San Francisco-based data company Syapse said Wednesday that it has signed a multi-year research collaboration agreement with the US Food and Drug Administration’s (FDA) Oncology Center of Excellence (OCE) to work on using real-world evidence (RWE) to support regulatory decision making.
Syapse and OCE will work with EHRs, labs and registries, among other data sources, to characterize the regulatory suitability of RWE derived from multiple sources. They will also work together to examine real-world endpoints for solid tumors and hematological malignancies, characterizing the usage and clinical impact of molecular testing, as well as understanding outcomes and adverse events relative to clinical trial populations, and incorporating patient-reported outcomes into RWE.
Sean Khozin, associate director for oncology regulatory science and informatics in OCE, said in a statement: “Real-world evidence from well-designed studies meeting appropriate data quality standards can help to inform decision-making and provide information regarding the impact of new therapies in real-world patient populations, particularly those not represented in clinical trials.”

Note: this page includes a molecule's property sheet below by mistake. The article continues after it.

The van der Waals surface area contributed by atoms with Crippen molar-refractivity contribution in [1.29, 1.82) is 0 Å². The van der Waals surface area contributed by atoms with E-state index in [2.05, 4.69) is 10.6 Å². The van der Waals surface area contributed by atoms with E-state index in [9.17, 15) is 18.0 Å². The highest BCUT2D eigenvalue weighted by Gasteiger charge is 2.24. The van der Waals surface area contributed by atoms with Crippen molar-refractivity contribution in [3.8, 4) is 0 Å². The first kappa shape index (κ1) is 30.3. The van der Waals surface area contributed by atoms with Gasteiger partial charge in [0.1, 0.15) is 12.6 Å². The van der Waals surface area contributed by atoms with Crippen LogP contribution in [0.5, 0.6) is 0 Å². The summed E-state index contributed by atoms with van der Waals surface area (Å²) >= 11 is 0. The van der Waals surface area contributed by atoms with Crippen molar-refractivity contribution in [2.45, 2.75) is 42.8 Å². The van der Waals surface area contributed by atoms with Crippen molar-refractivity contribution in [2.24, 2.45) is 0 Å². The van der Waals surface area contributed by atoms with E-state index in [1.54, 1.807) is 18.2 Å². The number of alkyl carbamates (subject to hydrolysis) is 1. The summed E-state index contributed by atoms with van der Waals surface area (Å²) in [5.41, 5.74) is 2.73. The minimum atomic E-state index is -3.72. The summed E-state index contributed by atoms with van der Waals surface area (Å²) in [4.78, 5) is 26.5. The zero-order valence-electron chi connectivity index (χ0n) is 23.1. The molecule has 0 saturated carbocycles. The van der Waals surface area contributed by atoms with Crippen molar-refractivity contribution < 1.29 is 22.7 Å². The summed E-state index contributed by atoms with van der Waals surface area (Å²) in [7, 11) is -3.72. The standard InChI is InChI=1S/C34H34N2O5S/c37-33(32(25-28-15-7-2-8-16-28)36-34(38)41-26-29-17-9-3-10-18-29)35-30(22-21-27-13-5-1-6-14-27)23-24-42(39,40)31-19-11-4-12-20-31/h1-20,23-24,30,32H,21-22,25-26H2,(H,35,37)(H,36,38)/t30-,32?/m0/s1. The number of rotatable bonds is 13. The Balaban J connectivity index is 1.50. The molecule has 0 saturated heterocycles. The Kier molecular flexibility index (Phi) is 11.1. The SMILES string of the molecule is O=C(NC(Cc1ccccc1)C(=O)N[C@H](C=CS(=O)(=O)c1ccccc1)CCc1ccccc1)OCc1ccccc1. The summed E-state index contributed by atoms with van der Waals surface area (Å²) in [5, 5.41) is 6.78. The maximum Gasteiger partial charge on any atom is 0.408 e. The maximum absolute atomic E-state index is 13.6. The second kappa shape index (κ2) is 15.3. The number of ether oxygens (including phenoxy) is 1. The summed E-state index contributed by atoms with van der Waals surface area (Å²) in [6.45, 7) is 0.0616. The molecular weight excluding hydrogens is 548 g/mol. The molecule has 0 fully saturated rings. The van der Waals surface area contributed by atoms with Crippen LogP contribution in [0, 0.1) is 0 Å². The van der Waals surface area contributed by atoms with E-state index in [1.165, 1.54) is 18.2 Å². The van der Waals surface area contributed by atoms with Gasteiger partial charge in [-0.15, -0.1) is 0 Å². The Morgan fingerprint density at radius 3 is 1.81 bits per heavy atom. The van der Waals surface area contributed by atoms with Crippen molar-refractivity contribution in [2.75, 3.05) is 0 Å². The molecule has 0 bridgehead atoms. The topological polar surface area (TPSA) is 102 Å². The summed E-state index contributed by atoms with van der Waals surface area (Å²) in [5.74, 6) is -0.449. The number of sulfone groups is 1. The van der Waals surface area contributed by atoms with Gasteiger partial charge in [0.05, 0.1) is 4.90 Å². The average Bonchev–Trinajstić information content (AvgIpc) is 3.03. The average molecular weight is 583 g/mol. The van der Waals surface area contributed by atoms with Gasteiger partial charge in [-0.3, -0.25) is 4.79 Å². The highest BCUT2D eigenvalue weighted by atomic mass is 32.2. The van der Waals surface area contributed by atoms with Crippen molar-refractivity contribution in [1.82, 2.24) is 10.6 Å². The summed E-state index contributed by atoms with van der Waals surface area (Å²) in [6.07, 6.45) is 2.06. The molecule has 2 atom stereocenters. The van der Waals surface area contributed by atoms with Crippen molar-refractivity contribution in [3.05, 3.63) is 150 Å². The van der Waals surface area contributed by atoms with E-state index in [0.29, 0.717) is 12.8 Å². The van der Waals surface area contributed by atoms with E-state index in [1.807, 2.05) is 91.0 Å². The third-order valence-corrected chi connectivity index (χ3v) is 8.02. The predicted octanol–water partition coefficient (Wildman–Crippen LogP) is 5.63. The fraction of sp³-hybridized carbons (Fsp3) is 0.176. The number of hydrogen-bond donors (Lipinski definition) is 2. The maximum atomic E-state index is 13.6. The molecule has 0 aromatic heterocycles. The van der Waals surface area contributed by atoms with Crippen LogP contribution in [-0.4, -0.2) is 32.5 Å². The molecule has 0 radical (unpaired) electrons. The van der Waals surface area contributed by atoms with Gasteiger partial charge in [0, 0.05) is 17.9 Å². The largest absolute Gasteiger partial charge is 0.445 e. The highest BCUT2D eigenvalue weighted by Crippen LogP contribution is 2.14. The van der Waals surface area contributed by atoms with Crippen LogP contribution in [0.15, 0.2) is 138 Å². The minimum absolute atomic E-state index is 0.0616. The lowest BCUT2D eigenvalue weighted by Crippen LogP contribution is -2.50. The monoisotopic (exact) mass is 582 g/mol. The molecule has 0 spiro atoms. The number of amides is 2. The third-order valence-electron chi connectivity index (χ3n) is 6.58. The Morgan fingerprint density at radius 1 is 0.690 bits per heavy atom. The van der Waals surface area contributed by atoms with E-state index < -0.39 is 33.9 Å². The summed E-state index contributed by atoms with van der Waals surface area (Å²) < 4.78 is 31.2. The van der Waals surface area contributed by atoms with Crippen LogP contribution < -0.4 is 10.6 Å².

The collaboration will build on FDA’s work in using RWD and RWE to expand indications for already approved treatments and use RWE to inform effectiveness data. In April, FDA approved a new indication for Pfizer’s Ibrance (palbociclib) based on data from electronic health records and postmarketing reports of Ibrance in male patients sourced from three databases.
Also in April, FDA and Brigham and Women’s Hospital expanded a demonstration project using RWE to predict the results of seven ongoing Phase IV trials.
And OCE is working with Flatiron Health, Friends of Cancer Research, the National Cancer Institute and other stakeholders on the use of RWE.
“OCE is also working on a project exploring whether it’s possible to use real world endpoints, like time to treatment discontinuation (TTD) from legacy datasets as a potential real-world endpoint for pragmatic randomized clinical trials for FDA-approved therapies in the off-label setting, and whether synthetic control arms based on prior clinical trials can be used for tumor types where the standard of care has not changed in decades, and the prognosis is especially poor,” former FDA Commissioner Scott Gottlieb said in January.